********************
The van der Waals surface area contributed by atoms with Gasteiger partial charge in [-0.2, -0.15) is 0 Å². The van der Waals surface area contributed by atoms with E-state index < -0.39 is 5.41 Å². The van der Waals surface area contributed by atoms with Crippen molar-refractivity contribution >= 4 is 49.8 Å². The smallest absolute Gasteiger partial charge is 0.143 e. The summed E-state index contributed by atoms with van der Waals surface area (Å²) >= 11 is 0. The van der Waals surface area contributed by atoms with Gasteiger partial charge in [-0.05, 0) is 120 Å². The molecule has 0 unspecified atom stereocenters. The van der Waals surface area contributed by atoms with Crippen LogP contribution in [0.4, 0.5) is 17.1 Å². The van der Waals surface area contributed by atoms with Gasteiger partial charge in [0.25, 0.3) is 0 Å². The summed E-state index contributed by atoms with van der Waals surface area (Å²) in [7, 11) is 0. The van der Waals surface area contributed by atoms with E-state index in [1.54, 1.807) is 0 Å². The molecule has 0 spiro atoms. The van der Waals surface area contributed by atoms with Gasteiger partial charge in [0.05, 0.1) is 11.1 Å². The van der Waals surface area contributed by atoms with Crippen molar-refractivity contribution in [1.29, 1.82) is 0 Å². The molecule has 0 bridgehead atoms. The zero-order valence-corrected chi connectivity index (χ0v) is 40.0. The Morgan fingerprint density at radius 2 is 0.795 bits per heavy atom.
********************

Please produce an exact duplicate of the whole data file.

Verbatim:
The van der Waals surface area contributed by atoms with Gasteiger partial charge in [-0.2, -0.15) is 0 Å². The van der Waals surface area contributed by atoms with E-state index < -0.39 is 5.41 Å². The van der Waals surface area contributed by atoms with Crippen molar-refractivity contribution >= 4 is 49.8 Å². The smallest absolute Gasteiger partial charge is 0.143 e. The summed E-state index contributed by atoms with van der Waals surface area (Å²) >= 11 is 0. The van der Waals surface area contributed by atoms with Gasteiger partial charge in [-0.05, 0) is 120 Å². The molecule has 0 unspecified atom stereocenters. The van der Waals surface area contributed by atoms with Crippen LogP contribution in [0.4, 0.5) is 17.1 Å². The van der Waals surface area contributed by atoms with Gasteiger partial charge in [0.25, 0.3) is 0 Å². The summed E-state index contributed by atoms with van der Waals surface area (Å²) in [7, 11) is 0. The van der Waals surface area contributed by atoms with E-state index in [1.54, 1.807) is 0 Å². The molecule has 0 spiro atoms. The van der Waals surface area contributed by atoms with Gasteiger partial charge in [0.05, 0.1) is 11.1 Å². The van der Waals surface area contributed by atoms with Crippen molar-refractivity contribution in [1.29, 1.82) is 0 Å². The molecule has 0 bridgehead atoms. The zero-order valence-corrected chi connectivity index (χ0v) is 40.0. The Morgan fingerprint density at radius 2 is 0.795 bits per heavy atom.